United States District Court, N.D. Ohio
Anthony L. Viola, Plaintiff,
Mark S. Bennett, Defendant.
MEMORANDUM OF OPINION AND ORDER
PATRICIA A. GAUGHAN United States District Judge.
se plaintiff Anthony L. Viola, a federal prisoner
incarcerated in the McKean Correctional Institution in
Bradford, Pennsylvania, has filed this civil rights action
against Mark S. Bennett, the Assistant United States Attorney
who prosecuted him in United States v. Viola, Case
No. 08 CR 506 (N.D. Ohio) (Nugent, J.).
plaintiff was tried by a jury in Case No. 08 CR 506 and found
guilty of two counts of conspiracy to commit wire fraud and
thirty-three counts of wire fraud in violation of 18 U.S.C.
§§371 and 1343. The trial court denied the
plaintiff's motion for a new trial, in which he asserted
ineffective assistance of counsel and prosecutorial
misconduct, and sentenced him to 60 months imprisonment for
each of the conspiracy counts and 150 months of imprisonment
on each of the wire fraud counts, to be served concurrently
and to be followed by three years of supervised release. The
Sixth Circuit affirmed the district court's order denying
the motion for a new trial. United States v. Viola,
Case No. 12-3112 (6th Cir. Nov. 6, 2013).
district court denied a subsequent motion by the plaintiff to
vacate or set aside his sentence pursuant to 28 U.S.C.
§2255, in which the plaintiff asserted among other
things various forms of prosecutorial misconduct. The Sixth
Circuit denied his motion for a certificate of appealability
to pursue an appeal of the district court's order denying
this motion, and denied three other motions the plaintiff
filed. See United States v. Viola, Case No. 16-3023
(6th Cir. Nov. 23, 2016). The Sixth Circuit held
that jurists of reason could not disagree that the plaintiff
had not made a substantial showing of the denial of a federal
civil rights action, the plaintiff alleges that AUSA Bennett
violated his constitutional rights in his criminal case by
making representations to the Sixth Circuit that he waived
conflicts of interest regarding his counsel. He asks the
Court to declare Bennett's representations
“unconstitutional and issue an order enjoining
[Bennett] from falsely informing any court that the Plaintiff
waived any conflicts of interest.” (Doc. No. 1 at 5.)
The plaintiff further requests that “a Temporary
Restraining Order be issued, until such time as a hearing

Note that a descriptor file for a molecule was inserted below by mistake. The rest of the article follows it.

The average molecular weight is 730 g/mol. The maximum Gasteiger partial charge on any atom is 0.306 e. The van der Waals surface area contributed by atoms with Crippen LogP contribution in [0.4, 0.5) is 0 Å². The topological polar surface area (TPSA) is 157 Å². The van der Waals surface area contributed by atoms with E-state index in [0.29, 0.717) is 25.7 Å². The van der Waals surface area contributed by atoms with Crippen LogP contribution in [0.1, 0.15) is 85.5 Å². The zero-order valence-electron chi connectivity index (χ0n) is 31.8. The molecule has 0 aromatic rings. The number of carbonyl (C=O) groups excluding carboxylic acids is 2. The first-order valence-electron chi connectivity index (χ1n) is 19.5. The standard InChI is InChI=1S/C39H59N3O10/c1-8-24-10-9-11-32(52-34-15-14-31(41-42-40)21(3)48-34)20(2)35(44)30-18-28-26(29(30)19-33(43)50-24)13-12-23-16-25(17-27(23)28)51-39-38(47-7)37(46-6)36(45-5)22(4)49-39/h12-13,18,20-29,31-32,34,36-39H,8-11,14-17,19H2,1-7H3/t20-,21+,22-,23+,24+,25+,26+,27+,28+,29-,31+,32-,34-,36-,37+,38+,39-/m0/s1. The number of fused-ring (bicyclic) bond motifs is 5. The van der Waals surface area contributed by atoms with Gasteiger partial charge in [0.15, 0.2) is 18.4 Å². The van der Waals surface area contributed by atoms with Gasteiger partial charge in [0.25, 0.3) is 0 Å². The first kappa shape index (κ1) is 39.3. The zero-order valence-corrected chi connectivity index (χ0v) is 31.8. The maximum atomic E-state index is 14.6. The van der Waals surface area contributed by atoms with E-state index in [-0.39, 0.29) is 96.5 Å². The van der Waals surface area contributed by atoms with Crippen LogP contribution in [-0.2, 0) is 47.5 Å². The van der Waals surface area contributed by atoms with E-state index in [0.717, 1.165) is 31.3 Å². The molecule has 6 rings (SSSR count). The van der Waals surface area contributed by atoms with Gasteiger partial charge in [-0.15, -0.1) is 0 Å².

concerning [the] matter can be held.” (Id.)
pro se pleadings are liberally construed, Boag
v. MacDougall, 454 U.S. 364, 365 (1982); Haines v.
Kerner, 404 U.S. 519, 520 (1972), federal district
courts are expressly required, under 28 U.S.C. §1915A,
to screen any complaint in a civil action in which a prisoner
seeks redress from an officer or employee of a governmental
entity, and to dismiss before service any such action that
the court determines is frivolous or malicious, fails to
state a claim on which relief may be granted, or seeks
monetary relief from a defendant who is immune from such
relief. See 28 U.S.C. §1915A; Hill v.
Lappin, 630 F.3d 468, 471 (6th Cir. 2010).
plaintiff's complaint is frivolous, fails to state a
claim, and must be dismissed pursuant to §1915A.
Supreme Court's decision in Heck v. Humphrey,
512 U.S. 477, 487 (1994), bars a prisoner from raising
constitutional claims in a civil rights action if a judgment
on the merits of those claims would affect the validity of
the prisoner's conviction or sentence, unless the
prisoner shows that his “conviction or sentence has
been reversed on direct appeal, expunged by executive order,
declared invalid by a state tribunal authorized to make such
determination, or called into question by a federal
court's issuance of a writ of habeas corpus.”
See also Edwards v. Balisok, 520 U.S. 641 (1997).
applies with equal force to a civil rights action brought
against federal officials pursuant to Bivens v. Six
Unknown Named Agents of Federal Bureau of Narcotics, 403
U.S. 388 (1971). See Robinson v. Jones, 142 F.3d
905, 906-07 (6th Cir.1998). In addition, Heck
extends to actions seeking injunctive or declaratory relief.
See Edwards, 520 U.S. at 646-48 (declaratory
relief); Wilson v. Kinkela, No. 97-4035, 1998 WL
246401, at *1 (6th Cir. May 5, 1998) (injunctive relief).
allegations clearly call into question the validity of his
federal conviction. His alleged civil rights claims are,
therefore, barred under Heck because he has made no
allegation or showing that the conviction has been
invalidated in any of the ways articulated in Heck.
the Sixth Circuit and other courts in this district have
repeatedly rejected the plaintiff's allegations against
Bennett. See, e.g., United States v. Viola, Case No.
16-3023 (6thCir. Nov. 23, 2016); U.S. Bank
National Ass'n v. Viola, Case No. 16 CV 969, 2016 WL
7012303, at *2 and cases cited in footnote 16 (N.D. Ohio Dec.
for the reasons stated above, the plaintiff's motions for
a temporary restraining order (Doc. No. 2) and for service of
the complaint (Doc. No. 7) are denied, and this action is
dismissed pursuant to 28 U.S.C. §1915A.
Court certifies, pursuant to 28 U.S.C. §1915(a)(3), that
an appeal from this decision ...